While Ted Cruz and Marco Rubio are considered Hispanics, neither one of them represent the Latino community in the United States despite a New York Times article misleadingly stating that these men may have the upper hand with Latinos because of it. Not only do they not represent the majority of Hispanics in the U.S. based on their political views (most are registered Democrats), but Cuban-Americans are not in the majority among Hispanics living in the United States.
While much has been said in the media that Republican presidential candidate Marco Rubio, a Cuban-American Senator from Florida, is the best choice to help bring in the Latino vote, there is hardly any truth to that. Unfortunately for the Republican Party, Senators Ted Cruz and Marco Rubio mean nothing to 90% of U.S. Hispanic voters.
According to the last U.S. census, there are over 50 million Hispanics living in the U.S. and a whopping 60% of them, live in the West Coast. For Hispanics residing in California, Arizona, Nevada, New Mexico and Texas (to name a few); neither Marco Rubio nor Ted Cruz represent them. In fact, most Hispanic voters do not identify themselves with either one.
Of the 50+ million Hispanics living in the United States, 64 percent are of Mexican origin while only 6 percent are of Cuban descent. Clustering Hispanics into a single category is a costly mistake that the GOP may be making in shoving Marco Rubio down their throats as “one of them.”
The Republican party is eager to show that it is minority inclusive but neither Marco Rubio nor Ted Cruz, both of Cuban-descent, can identify with immigrant issues affecting the Hispanic community in the country. While thousands of Mexican immigrants are being deported, Cubans are privileged and benefit from the Wet Feet, Dry Feet policy that the U.S. affords them. When Cubans arrive to the United States, however the means, they are welcome to stay and legalize their status in the country.
Meanwhile, immigrants from Mexico, Central and South America who also arrive “however the means” to the United States, are deported back to their country of origin. While Central and South Americans may have some type of temporary protection status, those from Mexico are left to fend for themselves, despite the drug violence and political persecution they may endure.
So for Ted Cruz to say “I am from a Cuban immigrant family that came here legally” is hypocritical. The same stands for Senator Rubio.
Last month, The New Yorker wrote an interesting piece regarding the current Cuban migrant crisis:
For several years now, there has been grimly regular news of waves of Latin Americans seeking refuge in the U.S., mostly from El Salvador, Guatemala, and Honduras, where gang and drug violence have surged. At the same time, a stream of Cuban migrants has not commanded the same attention, but has revealed some of the vagaries and inconsistencies of American immigration law. Last year, forty-four thousand Cubans sought asylum in the U.S., an eighty-three-per-cent increase over the previous year. Most left out of concern that the new relations between the two countries could put an end to Cubans’ privileged immigration status, which, since 1966, has allowed them to easily obtain green cards. (The Cuban government has always objected to the American policy.)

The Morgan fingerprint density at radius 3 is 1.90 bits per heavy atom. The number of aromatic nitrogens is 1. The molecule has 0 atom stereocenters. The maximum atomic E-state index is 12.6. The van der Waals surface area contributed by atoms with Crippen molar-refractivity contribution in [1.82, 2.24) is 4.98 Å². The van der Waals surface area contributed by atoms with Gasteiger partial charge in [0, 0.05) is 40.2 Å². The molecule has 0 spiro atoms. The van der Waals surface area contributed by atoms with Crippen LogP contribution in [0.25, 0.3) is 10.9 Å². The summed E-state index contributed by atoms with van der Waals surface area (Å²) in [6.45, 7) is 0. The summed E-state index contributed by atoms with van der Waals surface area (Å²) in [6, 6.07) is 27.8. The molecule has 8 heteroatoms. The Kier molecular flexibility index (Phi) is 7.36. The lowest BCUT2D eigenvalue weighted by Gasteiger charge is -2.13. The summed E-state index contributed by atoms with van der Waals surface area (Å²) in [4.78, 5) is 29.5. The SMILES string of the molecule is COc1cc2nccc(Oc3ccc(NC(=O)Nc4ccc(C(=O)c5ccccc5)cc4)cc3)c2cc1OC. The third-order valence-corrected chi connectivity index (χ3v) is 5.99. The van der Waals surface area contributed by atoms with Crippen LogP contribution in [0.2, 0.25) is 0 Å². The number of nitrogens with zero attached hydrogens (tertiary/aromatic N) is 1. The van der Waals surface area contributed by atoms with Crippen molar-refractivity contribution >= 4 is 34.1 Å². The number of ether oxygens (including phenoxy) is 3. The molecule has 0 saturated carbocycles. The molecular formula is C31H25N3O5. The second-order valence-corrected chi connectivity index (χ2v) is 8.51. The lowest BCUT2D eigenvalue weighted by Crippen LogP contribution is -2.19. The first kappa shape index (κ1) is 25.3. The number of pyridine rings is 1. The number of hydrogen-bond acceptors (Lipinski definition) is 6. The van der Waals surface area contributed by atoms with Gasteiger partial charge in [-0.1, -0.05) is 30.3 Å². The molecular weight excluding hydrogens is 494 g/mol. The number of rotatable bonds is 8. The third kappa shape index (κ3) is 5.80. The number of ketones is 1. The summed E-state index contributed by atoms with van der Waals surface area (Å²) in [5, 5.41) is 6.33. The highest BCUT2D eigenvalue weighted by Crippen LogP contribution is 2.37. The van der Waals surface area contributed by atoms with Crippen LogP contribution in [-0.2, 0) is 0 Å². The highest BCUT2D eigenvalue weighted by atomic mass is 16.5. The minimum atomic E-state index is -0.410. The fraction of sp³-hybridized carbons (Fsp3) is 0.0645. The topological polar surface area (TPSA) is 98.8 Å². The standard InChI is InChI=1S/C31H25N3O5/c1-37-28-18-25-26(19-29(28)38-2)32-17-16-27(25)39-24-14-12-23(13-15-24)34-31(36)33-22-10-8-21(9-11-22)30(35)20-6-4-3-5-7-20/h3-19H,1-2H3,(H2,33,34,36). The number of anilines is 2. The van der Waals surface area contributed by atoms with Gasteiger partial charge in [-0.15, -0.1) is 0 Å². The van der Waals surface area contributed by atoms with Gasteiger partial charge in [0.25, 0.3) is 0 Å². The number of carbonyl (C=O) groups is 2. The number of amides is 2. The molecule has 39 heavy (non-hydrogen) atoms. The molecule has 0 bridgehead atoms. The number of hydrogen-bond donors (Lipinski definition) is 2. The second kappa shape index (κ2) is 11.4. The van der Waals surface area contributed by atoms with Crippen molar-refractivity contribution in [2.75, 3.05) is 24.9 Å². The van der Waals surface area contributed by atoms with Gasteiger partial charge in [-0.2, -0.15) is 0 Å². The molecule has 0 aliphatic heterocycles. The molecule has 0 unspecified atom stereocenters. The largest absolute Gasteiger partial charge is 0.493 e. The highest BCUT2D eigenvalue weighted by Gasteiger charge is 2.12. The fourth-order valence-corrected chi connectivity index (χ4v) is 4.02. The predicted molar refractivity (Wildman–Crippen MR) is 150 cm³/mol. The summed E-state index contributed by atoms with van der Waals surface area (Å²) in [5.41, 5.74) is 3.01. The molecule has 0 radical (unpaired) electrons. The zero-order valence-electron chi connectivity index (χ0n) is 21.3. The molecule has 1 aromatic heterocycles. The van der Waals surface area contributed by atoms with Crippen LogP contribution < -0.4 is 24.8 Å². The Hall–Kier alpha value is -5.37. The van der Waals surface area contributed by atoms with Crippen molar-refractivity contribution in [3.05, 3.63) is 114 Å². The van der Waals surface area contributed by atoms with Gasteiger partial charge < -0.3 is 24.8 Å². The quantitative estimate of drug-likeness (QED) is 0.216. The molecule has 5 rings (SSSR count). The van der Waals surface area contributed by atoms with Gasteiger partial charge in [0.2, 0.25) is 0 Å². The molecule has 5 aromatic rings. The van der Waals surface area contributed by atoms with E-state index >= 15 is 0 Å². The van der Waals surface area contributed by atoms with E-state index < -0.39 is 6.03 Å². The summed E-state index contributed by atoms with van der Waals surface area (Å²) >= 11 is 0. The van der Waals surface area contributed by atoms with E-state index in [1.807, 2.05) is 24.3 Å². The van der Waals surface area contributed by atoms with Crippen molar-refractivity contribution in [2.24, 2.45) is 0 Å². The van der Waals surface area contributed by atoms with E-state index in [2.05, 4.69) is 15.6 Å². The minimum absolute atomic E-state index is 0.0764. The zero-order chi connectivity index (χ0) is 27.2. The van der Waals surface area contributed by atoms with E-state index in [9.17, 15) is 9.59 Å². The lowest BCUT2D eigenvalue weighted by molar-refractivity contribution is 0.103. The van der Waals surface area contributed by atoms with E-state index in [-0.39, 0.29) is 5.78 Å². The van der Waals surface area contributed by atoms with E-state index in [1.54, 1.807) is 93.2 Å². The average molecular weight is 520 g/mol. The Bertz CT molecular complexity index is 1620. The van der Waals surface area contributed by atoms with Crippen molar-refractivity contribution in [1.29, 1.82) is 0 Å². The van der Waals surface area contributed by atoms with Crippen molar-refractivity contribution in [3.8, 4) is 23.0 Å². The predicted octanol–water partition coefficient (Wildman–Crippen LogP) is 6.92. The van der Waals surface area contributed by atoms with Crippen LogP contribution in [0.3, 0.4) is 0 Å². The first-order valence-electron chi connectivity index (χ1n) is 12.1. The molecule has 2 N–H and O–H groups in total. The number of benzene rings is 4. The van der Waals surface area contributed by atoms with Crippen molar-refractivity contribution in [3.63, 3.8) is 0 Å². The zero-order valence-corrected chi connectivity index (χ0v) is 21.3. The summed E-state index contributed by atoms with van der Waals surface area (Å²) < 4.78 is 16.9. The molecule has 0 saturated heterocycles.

While Marco Rubio was part of the “gang of eight” group who advocated for immigration reform in 2013, Senator Rubio quickly abandoned the bill when he received backlash for it. Had he cared about the immigrant community, he should have fought for it. Instead, he ran away from it when the going got tough and yet no one in his immediate family was affected by his decision to “cut and run” since they’re all of Cuban descent. Marco Rubio’s family already have special privileges in this country so why stay and fight for other immigrants who are less fortunate, right?
Marco Rubio and Ted Cruz are both typical politicians, each with their own agenda, and intent on manipulating voters in order to benefit themselves, not the people they represent.
While thousands of Cuban immigrants arrive in Mexico, Central and South America daily in their attempt to reach the United States, Senators Rubio and Cruz have proposed nothing to stop the influx of Cubans from arriving and getting automatic legal status upon entering the United States, cheating their way through the legal system. However, both Senators are quick to propose “securing our borders” to stop illegal immigration from other countries. For Rubio and Cruz, Cubans are welcome while immigrants from other Latin American countries are not.
Perhaps Donald Trump said it best, “[Jeb] Bush has a better message.”
Jeb Bush may not be Hispanic (although he speaks Spanish fluently) but he understands the issues affecting Hispanic-Americans in the U.S. He governed the State of Florida with a heavy Cuban-American population, studied in Mexico and has a degree in Latin American studies. Jeb Bush’s wife is from Mexico and his children are Hispanic.